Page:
The Houston Zoo is well known for its efforts in saving wildlife. Sea turtles, Houston Toads, Attwater’s Prairie Chickens and even butterflies! Yearly, staff and volunteers participate in Monarch tagging. The butterflies are then reported to Monarch Watch when found so their migration can be tracked.
Some of our staff have a special interest in pollinators and are our Staff Pollinator Pals. Through 2019, we will be spotlighting some of these people so you can get to know them and learn about how they are helping pollinators and how you can help too.
Our first Staff Pollinator Pal is Karen Sprague. In her daily role here at the zoo she is a part of our Water Quality Team. As an LSS (Life Support System) Water Quality Technician she makes sure the water systems our aquatic animals live in are healthy for them. If you have ever had an aquarium, you know it may sound like an easy task, but it is not. Many things are tracked such as nitrites, nitrates and chlorine among others. It is a job that entails a lot of testing and care of the water as well as the filtration systems it runs through.
Karen has been at the zoo for the better part of 11 years. She is a native Texan but has lived in California, Oregon, Utah, Tennessee and Maryland! She is really happy to be back in Texas because she loves the amazing birds, bugs, and herps you see here.
She has been a self-proclaimed “biology nerd” since she was a little girl. Her love of animals started with dinosaurs, then sharks, then snakes and lizards and finally anything that lived in water. She has also always been drawn to insects and spiders. Here is part of what she said about her love for pollinators. “When I took invertebrate zoology and entomology in college, it opened up a whole new world of weird and wonderful critters and I have been fascinated with all of them (especially arthropods) ever since. I started gardening to attract various bee species about 20 years ago, which of course sparked a big interest in plants and their complex relationships with pollinators of all kinds. Learning about how each species is connected to another and how all life is woven together is a never-ending joy for me. And the more I know, the more I understand the dire need to protect it all.”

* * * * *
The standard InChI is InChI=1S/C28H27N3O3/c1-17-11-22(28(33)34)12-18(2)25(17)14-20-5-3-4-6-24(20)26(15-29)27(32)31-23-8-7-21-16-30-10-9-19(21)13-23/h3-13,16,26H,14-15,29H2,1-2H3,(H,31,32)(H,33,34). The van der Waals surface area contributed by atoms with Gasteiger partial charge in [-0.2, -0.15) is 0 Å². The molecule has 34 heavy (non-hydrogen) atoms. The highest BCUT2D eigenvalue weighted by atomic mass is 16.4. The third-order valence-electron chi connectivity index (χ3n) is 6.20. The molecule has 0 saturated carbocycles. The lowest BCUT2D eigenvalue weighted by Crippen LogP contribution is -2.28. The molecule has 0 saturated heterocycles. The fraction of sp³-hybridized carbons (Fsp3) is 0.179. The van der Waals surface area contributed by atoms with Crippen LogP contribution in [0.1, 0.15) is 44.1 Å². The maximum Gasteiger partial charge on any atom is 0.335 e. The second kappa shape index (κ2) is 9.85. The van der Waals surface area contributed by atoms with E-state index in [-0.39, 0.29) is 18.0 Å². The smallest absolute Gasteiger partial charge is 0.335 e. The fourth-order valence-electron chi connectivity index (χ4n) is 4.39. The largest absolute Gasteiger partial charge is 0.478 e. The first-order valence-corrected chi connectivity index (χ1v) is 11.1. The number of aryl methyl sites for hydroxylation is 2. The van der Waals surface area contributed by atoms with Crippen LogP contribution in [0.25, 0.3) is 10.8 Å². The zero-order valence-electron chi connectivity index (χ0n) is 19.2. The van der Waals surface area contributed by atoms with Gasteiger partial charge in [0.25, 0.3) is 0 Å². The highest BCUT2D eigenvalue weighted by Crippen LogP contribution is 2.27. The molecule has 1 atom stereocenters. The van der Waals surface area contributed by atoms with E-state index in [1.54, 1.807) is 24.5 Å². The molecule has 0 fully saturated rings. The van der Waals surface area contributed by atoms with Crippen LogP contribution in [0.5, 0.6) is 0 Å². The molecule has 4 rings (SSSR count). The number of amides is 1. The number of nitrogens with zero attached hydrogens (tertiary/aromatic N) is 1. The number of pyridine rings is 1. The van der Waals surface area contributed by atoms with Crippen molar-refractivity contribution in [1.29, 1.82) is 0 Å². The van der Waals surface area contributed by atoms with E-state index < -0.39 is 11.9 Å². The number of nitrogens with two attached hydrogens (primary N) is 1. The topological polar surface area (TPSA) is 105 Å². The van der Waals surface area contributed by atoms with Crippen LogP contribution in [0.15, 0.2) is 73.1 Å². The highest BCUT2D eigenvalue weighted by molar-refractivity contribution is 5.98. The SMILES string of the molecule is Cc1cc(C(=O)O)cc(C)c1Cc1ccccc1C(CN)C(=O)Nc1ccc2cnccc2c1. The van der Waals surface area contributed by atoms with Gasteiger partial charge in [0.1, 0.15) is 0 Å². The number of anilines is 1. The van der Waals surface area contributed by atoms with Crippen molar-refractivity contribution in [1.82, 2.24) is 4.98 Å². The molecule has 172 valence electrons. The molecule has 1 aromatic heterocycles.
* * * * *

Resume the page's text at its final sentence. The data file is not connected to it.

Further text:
Her favorite pollinators? Native bees! There are around 4,000 species of bee native to the US. From bumblebees that buzz-pollinate stubborn tomato flowers, to the tiny leaf-cutter bee that fashions a nest out of perfect half circles of leaves or flower petals that she cuts herself. That tiny leaf-cutter bee alone is so important to us! That is the species that pollinates alfalfa which is a food source for dairy cows. If The dairy cows lose their food guess what happens? We would lose our dairy products. No milk, ice cream or cheese!
What is Karen doing to help save pollinators in the wild? Her love of bees prompted her to create a Pollinator SOS at the zoo in 2010 to raise public awareness regarding the importance of these beneficial insects. This was coupled with a project funded by the Houston Zoo’s Staff Conservation Project to build and install bee boxes and signage throughout the zoo. At home she plants wildflowers and other pollinator friendly plants and leans strongly towards native plants. She says no plot is too small. Any patch of wildflowers or native shrubs in your yard is a welcome sight for any pollinator.
When asked what she would like people to know about pollinators, this was her reply. “Pollinators give us fruits, veggies, coffee, chocolate, vanilla, almonds, tequila, spices, etc. – all the variety we need in our diets! Not to mention that 75% of the worlds flowering plants depend on pollination to survive and those plants support the world’s land animals both directly and indirectly. Earth would be quite the desolate place without pollinators. So, pick out a plot, swear off all pesticides and start gardening! Pick out some plants you like (you can’t go wrong with sunflowers) and watch your yard, school, or business landscaping transform into a haven for wildlife. Many native plants bloom all summer but be sure to include plenty of spring and fall bloomers as well. These plants will help support early/late emerging bee species plus our migrating Monarch butterflies.”
Here are some awesome resources for plant selection and purchase:
Native American Seed: http://www.seedsource.com/Default.asp
Native Plant Society of Texas, Houston Chapter https://npsot.org/wp/houston/
How can you become a Pollinator Pal like Karen? Bring photos, reports or journals about your garden to the Swap Shop at the Houston Zoo. You will be registered as a Houston Zoo Pollinator Pal along with earning points to spend in the shop! Don’t know about the shop? Click here to learn more.